Last time out in Nashville, McLaughlin was part of a historic one-two finish of Kiwis named Scott, capping off a run of three straight top fives. However, given the consistency of Power, Dixon and Ericsson, making up more than a race’s worth of points on the leaders is a hard ask. 

7. Pato O’Ward – Arrow-McLaren SP No. 5 Chevy

– Two wins (Barber, Iowa 2), six top fives, six top 10s, 391 points (-59)

Oh, Pato. After a mechanical failure at Long Beach last year dropped him from the championship battle to third in the final tally, many expected McLaren’s young superstar to make another run at the Astor in 2022.

Turns out, he was in for even more heartbreaking mechanical trouble. Consecutive DNFs at Road America and Mid-Ohio (the latter while leading) looked like they’d knocked him out of the hunt, but an almost-perfect Iowa doubleheader brought his hopes back from the brink. Seventh in the standings and 59 points back, O’Ward will need to close out the season with three perfect races to avenge last year’s defeat.

8. Alexander Rossi – Andretti Autosport No. 27 Honda

– One win (IMS RC 2), five top fives, seven top 10s, 330 points (-120)

Now we’re getting into the serious long shots. Rossi’s 2022 has been a tentative success, the driver able to break a three-year winless streak at the Brickyard last month (despite inspection revealing an illegal water bottle), but he has already announced he’ll be joining McLaren next season. At least we think he will. McLaren seems to have signed everyone.

To win his first title, the 2016 Indy 500 winner and fourth-place finisher in Amazing Race 30 will need those in front of him to experience some misfortune, and will likely have to click off multiple victories with a team that’s struggled with consistency for the better part of half a decade. 

9. Felix Rosenqvist – Arrow-McLaren SP No. 7 Chevy

– Zero wins, two top fives, eight top 10s, 325 points (-125)

The other Swede in the IndyCar field, Rosenqvist hasn’t won a race since he drove for Chip Ganassi, but the second McLaren has shown pace in qualifying, scoring two poles. Unfortunately, Rosenqvist wasn’t able to convert either of those to a top-five finish, and has only one podium to his name in 2022.

With Alex Palou (maybe, kind of) signed to replace him, despite Rosenqvist (maybe, kind of) already having a contract with McLaren, the former Formula E winner is certainly under pressure to prove he belongs at the pointy end of the IndyCar grid. While I wouldn’t bet the farm on a Rosenqvist title, it will be interesting to see how he runs with his feet to the fire.

10. Colton Herta – Andretti Autosport No. 26 Honda

– One win (IMS RC 1), five top fives, seven top 10s, 315 points (-135)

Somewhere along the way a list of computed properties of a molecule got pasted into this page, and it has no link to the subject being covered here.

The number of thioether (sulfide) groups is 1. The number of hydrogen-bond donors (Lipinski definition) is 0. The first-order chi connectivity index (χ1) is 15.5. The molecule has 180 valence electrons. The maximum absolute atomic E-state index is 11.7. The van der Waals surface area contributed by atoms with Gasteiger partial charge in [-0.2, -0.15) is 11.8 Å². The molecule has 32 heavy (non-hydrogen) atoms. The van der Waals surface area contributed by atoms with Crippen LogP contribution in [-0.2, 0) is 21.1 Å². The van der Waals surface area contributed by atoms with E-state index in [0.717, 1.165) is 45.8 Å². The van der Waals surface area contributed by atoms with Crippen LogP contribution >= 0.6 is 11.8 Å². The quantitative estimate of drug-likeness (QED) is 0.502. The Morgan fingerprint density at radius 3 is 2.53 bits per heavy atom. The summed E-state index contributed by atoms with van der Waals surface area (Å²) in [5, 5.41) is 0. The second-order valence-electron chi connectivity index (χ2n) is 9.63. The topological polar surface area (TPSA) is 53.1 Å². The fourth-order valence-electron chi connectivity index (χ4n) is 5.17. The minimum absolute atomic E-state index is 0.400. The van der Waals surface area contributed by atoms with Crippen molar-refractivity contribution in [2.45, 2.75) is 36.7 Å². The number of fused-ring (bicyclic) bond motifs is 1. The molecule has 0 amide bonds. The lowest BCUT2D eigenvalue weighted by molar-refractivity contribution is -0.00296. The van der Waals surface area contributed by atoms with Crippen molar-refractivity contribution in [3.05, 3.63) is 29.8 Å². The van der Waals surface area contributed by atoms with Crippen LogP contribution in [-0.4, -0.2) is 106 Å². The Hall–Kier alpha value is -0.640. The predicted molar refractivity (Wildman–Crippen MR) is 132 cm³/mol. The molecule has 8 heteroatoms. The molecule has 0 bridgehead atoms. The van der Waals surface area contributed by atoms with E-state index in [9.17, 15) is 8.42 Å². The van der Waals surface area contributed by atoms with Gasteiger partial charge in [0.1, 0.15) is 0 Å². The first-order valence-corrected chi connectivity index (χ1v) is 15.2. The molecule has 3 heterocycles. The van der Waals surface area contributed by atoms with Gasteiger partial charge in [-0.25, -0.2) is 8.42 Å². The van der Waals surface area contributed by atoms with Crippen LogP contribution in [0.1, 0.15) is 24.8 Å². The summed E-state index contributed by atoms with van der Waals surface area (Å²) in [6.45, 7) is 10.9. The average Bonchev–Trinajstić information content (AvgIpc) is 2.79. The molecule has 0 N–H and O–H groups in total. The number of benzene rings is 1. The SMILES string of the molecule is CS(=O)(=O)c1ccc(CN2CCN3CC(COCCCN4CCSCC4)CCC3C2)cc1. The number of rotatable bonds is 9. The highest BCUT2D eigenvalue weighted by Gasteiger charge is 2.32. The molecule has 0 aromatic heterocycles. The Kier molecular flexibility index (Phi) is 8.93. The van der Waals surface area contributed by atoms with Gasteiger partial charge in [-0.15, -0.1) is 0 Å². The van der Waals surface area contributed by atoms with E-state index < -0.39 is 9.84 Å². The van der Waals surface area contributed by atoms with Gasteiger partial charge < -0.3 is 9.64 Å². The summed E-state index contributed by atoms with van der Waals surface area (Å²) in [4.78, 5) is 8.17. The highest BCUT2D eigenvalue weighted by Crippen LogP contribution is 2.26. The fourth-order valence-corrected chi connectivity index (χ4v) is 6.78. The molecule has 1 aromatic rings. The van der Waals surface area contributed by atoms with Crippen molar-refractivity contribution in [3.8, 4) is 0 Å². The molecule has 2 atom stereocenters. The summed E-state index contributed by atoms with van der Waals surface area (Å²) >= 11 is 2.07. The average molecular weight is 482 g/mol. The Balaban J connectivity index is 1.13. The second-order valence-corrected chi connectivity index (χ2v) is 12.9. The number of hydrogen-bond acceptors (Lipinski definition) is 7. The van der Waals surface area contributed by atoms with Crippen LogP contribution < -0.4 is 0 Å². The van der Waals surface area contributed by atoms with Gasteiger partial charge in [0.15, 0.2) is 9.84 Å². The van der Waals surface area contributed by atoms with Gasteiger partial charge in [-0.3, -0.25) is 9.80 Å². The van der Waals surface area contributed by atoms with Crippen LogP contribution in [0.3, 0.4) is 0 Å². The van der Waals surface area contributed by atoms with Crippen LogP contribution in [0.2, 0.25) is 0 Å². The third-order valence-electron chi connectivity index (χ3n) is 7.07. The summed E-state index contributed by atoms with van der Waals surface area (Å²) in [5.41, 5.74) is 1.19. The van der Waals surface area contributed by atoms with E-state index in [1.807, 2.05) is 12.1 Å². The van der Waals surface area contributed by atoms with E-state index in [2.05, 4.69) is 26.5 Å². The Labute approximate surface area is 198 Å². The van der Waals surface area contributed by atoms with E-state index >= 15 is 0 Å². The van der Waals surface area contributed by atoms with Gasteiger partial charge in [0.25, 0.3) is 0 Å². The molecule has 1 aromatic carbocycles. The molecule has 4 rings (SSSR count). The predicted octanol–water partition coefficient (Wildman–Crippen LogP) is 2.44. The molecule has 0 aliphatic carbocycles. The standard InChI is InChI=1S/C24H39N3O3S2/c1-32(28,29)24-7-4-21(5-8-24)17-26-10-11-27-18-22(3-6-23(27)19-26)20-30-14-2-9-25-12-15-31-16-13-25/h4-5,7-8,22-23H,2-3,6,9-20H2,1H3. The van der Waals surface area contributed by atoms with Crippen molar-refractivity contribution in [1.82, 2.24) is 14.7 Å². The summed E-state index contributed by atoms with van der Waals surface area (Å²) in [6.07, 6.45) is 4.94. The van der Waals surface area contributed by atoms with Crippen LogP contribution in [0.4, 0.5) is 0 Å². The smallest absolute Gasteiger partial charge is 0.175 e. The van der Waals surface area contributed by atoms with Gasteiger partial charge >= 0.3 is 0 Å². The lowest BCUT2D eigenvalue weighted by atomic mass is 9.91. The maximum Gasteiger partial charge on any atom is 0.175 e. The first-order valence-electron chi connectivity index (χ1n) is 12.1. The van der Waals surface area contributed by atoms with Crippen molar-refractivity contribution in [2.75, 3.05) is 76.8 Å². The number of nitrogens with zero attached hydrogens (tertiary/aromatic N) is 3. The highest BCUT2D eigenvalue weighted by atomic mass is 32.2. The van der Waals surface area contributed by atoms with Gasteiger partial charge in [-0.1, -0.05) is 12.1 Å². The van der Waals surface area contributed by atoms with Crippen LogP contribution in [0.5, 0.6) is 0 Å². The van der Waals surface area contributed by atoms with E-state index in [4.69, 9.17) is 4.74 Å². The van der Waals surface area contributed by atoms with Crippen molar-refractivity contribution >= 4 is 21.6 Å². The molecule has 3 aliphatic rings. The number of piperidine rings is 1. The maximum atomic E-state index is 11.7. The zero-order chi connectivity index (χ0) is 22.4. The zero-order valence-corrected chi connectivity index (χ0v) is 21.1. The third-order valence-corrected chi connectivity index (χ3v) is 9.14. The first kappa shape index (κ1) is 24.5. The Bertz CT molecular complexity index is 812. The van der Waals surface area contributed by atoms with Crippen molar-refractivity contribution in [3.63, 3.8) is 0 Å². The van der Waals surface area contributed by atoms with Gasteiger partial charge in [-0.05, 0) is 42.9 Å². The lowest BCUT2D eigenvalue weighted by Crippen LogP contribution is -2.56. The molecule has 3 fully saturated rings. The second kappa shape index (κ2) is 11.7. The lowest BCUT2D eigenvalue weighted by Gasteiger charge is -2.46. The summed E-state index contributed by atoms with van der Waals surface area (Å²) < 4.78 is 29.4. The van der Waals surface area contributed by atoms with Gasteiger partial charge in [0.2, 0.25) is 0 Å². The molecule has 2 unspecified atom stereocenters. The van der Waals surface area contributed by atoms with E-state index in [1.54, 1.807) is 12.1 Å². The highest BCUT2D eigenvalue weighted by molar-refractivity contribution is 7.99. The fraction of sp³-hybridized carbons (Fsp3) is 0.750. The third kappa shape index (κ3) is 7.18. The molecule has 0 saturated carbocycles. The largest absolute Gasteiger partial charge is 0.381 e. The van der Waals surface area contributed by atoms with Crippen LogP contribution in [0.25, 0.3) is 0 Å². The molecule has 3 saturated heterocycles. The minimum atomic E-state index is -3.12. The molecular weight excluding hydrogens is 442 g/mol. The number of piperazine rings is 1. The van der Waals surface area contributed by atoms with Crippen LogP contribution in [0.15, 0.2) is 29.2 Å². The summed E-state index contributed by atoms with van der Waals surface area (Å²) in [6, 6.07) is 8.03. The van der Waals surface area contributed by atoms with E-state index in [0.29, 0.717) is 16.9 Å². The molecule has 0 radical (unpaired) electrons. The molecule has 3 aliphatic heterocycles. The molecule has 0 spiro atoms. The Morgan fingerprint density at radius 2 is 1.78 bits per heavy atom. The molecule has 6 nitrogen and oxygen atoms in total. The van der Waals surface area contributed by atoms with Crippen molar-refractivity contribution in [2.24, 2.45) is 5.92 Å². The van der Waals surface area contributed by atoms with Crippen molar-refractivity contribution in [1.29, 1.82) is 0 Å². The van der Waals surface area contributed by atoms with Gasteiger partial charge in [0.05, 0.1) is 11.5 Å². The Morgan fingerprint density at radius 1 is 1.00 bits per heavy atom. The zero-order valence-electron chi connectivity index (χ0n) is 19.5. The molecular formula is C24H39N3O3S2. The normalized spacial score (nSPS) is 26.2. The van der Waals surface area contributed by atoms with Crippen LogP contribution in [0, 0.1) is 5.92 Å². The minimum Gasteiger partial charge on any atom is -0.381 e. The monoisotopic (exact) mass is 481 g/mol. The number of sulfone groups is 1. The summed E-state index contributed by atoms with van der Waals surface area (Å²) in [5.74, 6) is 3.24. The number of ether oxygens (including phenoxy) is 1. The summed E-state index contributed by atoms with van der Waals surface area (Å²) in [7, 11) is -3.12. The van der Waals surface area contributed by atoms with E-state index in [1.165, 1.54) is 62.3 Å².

A whopping 135 points back from the leader, Colton Herta looks like the longest of long shots. Seven finishes outside the top 10 is disappointing for a driver who’s looked among the series’ fastest throughout the year. DNFs while fighting for wins at Long Beach and the IMS road course have only added insult to injury. 

While Herta is very, very unlikely to win the championship, his dominant win last year at Laguna Seca and usual strength on purpose-built road courses make him a favorite to win at least one of the remaining races. 

For Herta to win his first career IndyCar championship, he’ll have to win the pole and lead the most laps at Gateway, Portland and Laguna Seca, and likely needs to win all three. If Power finishes 25th or worse in each of them and the other challengers have similarly bad days, Herta could afford one runner-up finish, in which case he would win the title over Power by a single point.

It’s astronomically unlikely that Colton Herta will win the 2022 NTT IndyCar Series championship, but to paraphrase the great Jim Carrey: there’s a chance.

The final stretch of the 2022 NTT IndyCar Series season kicks off on Saturday, Aug. 20, with the Bommarito Automotive Group 500 from World Wide Technology Raceway. Coverage will begin at 6:00 p.m. ET on USA.

About the author

Jack Swansey primarily covers open-wheel racing for Frontstretch and co-hosts The Pit Straight Podcast, but you can also catch him writing about NASCAR, sports cars, and anything else with four wheels and a motor. Originally from North Carolina and now residing in Los Angeles, he joined the site as Sunday news writer midway through 2022 and is an avid collector (some would say hoarder) of die-cast cars.

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I think realistically Palou is a long shot. The top 5 in points have averaged a top 5 finish for the entire season. Any single one of the top 4 he could overtake in points assuming they have a couple of bad races and he podiums all 3. But to think all of the top 4 will have 2 bad races in 3 events is not likely. Possible, but not likely. It should be entertaining to see how it plays out!